It’s a scene straight out of a remake of Whisky Galore.  As the last notes of the ceilidh band fade away the high-spirited locals spill out into the street, a glass in one hand and the other arm around their partner.  The hubbub gradually subsides as most people pile into a minibus to take them back to town, and as the impromptu car park is reclaimed by the machair.  The remnants – the party crowd – wander down to the beach to continue the socialising beside a large bonfire.  Only, in this 21st Century twist to the black-and-white film, instead of the ceilidh band striking up again on the beach while the whisky flows, a 300-watt amp blasts out Celt-pop tunes into the small hours.  So began the first night of my Hebridean Way adventure.

The Hebridean Way is both a cycling and walking route the length of the Western Isles from Vatersay in the south to the Butt of Lewis in the north.  Each of the two routes differs slightly although both savour the wildness and culture of these far-flung islands.  The cycling route is 185 miles long, straddling ten islands, six causeways and two ferries.


The southerly islands of Sandray, Pabbay and Mingulay


But to get to Vatersay I first had to take the train from Glasgow to Oban to pick up the ferry to Castlebay on Barra, followed by a 30-minute ride south.  As we neared Barra a pod of up to 30 dolphin played beside the boat, putting on a synchronised display.  The setting sun cast a deep yellow wash that silhouetted the outlying islands of Sandray, Pabbay, Mingulay and Berneray.


Sunset from Vatersay


In spite of the locals partying on the beach into the early hours I managed to sleep through it.  The early morning sun now lit up the tent, a crystal clear light that brought out nature’s brilliant colours: the green of the machair, the deep blue sky and sea, and the coral white of the beach.  The machair here is a carpet of wild flowers, kept fertile by cows and sheep grazing freely.  It makes for a soft bed as well as a unique natural environment.


Waking up on the beach at Vatersay



A welcoming beach



I retraced my steps, crossing Vatersay once again and passing the wreckage of a Calalina plane which came down on a training flight from Oban in May 1944.  While three were killed, six managed to survive the crash, and a memorial commemorates the accident.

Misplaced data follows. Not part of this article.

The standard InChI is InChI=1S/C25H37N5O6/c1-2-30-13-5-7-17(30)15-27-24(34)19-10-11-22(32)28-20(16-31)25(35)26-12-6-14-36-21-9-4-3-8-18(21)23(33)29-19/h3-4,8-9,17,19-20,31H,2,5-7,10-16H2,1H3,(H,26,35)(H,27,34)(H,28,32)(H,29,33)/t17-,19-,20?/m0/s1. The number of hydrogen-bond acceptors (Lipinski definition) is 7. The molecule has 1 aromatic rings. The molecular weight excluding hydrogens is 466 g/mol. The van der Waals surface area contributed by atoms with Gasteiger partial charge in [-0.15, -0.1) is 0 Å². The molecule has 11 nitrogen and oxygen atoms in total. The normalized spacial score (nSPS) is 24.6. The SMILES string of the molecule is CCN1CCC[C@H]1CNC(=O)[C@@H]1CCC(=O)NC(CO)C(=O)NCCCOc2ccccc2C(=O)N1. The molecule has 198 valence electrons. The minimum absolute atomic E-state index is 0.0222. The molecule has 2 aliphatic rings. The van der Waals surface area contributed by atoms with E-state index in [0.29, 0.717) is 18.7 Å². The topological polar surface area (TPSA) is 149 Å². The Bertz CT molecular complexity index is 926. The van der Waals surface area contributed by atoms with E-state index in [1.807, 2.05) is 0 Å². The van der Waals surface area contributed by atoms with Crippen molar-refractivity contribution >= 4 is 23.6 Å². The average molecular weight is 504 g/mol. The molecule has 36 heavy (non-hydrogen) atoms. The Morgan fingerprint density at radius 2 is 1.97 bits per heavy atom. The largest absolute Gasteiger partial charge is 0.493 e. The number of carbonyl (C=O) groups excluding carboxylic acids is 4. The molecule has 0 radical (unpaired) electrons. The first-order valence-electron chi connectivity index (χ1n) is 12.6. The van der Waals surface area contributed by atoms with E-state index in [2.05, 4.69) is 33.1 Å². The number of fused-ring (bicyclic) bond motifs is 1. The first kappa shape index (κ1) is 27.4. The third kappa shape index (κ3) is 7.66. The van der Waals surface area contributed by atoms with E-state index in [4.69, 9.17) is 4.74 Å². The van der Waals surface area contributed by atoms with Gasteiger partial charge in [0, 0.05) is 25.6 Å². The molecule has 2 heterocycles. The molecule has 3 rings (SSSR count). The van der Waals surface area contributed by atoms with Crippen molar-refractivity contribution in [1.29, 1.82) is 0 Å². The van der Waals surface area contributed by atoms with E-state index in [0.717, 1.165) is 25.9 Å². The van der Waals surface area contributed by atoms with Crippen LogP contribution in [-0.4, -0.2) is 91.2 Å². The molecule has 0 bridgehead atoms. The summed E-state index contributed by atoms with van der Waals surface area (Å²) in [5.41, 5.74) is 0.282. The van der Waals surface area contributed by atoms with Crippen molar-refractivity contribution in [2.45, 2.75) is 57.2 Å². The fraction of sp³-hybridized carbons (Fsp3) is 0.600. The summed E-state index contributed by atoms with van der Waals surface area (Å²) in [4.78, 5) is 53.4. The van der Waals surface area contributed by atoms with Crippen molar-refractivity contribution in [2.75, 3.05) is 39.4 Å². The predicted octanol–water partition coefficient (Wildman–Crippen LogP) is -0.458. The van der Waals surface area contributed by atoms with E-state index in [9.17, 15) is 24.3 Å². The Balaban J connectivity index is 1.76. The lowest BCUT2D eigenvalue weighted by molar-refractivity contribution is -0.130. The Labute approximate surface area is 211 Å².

Superb weather and light winds made today one of the highlights of the trip, and good roads with almost no traffic provided for great cycling.  There are some stunning views on the west coast of Barra over several deserted beaches near Borve.

Setting off from Vatersay


The wreckage of a Second World War plane, Vatersay


Borve on Barra



I took a short detour along the beach at Traigh Mhor to visit Barra’s famous airport.  Often named as one of the most stunning airport locations in the world, it’s the only commercial landing strip that’s actually located on a beach.  The tide was still going out when I visited and the next plane wasn’t therefore due for another hour.  There are few more idyllic spots to while away the time waiting for your plane.


Traigh Mhor, Barra



Barra Airport


Crystal clear water at Traigh Mhor, Barra

The first of the two ferries on the Hebridean Way took me from Barra to Eriskay and I think on that sunny Saturday there were at least as many bikes as vehicles.  A short climb leads to a great viewpoint looking back towards the harbour and over a turquoise sea to Barra beyond.  Eriskay is a tiny island with a compact group of houses in its centre, and boasting a pub (rare in the Western Isles) and a well-stocked shop.  It was my first time on the island; the last time I visited the causeway to Eriskay hadn’t been built and so was only accessible via ferry.  I had a picnic lunch sitting in the sun on the beach at Kilbride, watching people swimming and messing about in kayaks.


Bikes travel for free


Looking back at Barra from Eriskay


Looking to South Uist from Eriskay


Having lingered several times during the morning I picked up the pace now I was on South Uist.  It was easy cycling along quiet roads although I had quick rest stops at Daliburgh and at the Kildonan Museum cafe.  Here, the route is set back from the west coast and passes through grazing and farmland.  South Uist’s few hills also come into view on its eastern side, with Beinn Mhor (620m) the highest of the bunch.

I’d planned to camp at the Gatliff Hostel at Howmore that night but given the forecast rain the next day I decided to press on some more.  With 50 miles completed today, this left a shorter day to cycle the 44 miles to Berneray the following day.  I pitched just beside the beach on the headland near Carnan with just one nearby campervan for company.


Quiet roads on South Uist


11 Comments on “Cycling the Hebridean Way – Part 1

  1. What a fantastic ride – wish I could have joined you!

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